Last reviewed 24 June 2021
The government’s climate strategies have been “marred by uncertainty and delay”, advisors say.
The government's chief advisers have accused ministers of inaction and “taking a high-stakes gamble” in being able to achieve a new Net Zero Strategy in time for crucial climate emergency talks in November.
The Climate Change Committee (CCC) report says it is “absolutely critical” that the new strategy is published before the COP26 climate summit, with clear policy plans, backed fully by the Treasury.
Former Environment Secretary, Lord Deben, who now chairs the CCC said: “The Government must get real on delivery. Global Britain has to prove that it can lead a global change in how we treat our planet. Get it right and UK action will echo widely. Continue to be slow and timid and the opportunity will slip from our hands. Between now and COP 26 the world will look for delivery, not promises.”
The report says the government has “made historic climate promises” but has yet to deliver firm policies. According to the CCC, the Net Zero Strategy must be accompanied by a commitment to develop a national adaptation plan to build resilience against the imminent climate chaos.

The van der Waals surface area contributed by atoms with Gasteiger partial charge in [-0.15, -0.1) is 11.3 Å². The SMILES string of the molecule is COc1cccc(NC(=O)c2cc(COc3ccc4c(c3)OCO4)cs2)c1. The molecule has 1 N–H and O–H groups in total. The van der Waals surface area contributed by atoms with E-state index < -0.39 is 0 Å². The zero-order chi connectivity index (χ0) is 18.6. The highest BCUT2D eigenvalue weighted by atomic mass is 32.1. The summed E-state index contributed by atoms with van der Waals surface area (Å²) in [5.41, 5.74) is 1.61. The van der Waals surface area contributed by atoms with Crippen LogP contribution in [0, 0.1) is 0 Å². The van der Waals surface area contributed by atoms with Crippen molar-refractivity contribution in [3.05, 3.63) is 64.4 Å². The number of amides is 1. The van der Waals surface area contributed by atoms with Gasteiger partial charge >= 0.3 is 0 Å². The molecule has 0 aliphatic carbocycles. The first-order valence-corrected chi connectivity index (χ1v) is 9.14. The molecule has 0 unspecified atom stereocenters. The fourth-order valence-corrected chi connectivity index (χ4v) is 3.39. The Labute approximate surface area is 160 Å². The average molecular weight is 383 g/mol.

Baroness Brown, Chair of the Adaptation Committee said the UK is “leading in diagnosis but lagging in policy and action” and cannot be put off any longer. “We cannot deliver Net Zero without serious action on adaptation. We need action now, followed by a National Adaptation Programme that must be more ambitious; more comprehensive; and better focussed on implementation than its predecessors, to improve national resilience to climate change.”
Despite UK emissions falling to nearly 50% of their 1990 levels during the 2020 lockdown, meeting Net Zero commitments is still a long way off. The CCC report argues that emissions next year are expected to rebound as the country recovers from the lockdown and that lasting progress in reducing emissions has been narrowly based.
The Government must show it has a positive vision for a well-adapted country, with policies and regulations to address all of the key risks set out in the Climate Change Risk Assessment, the report concludes.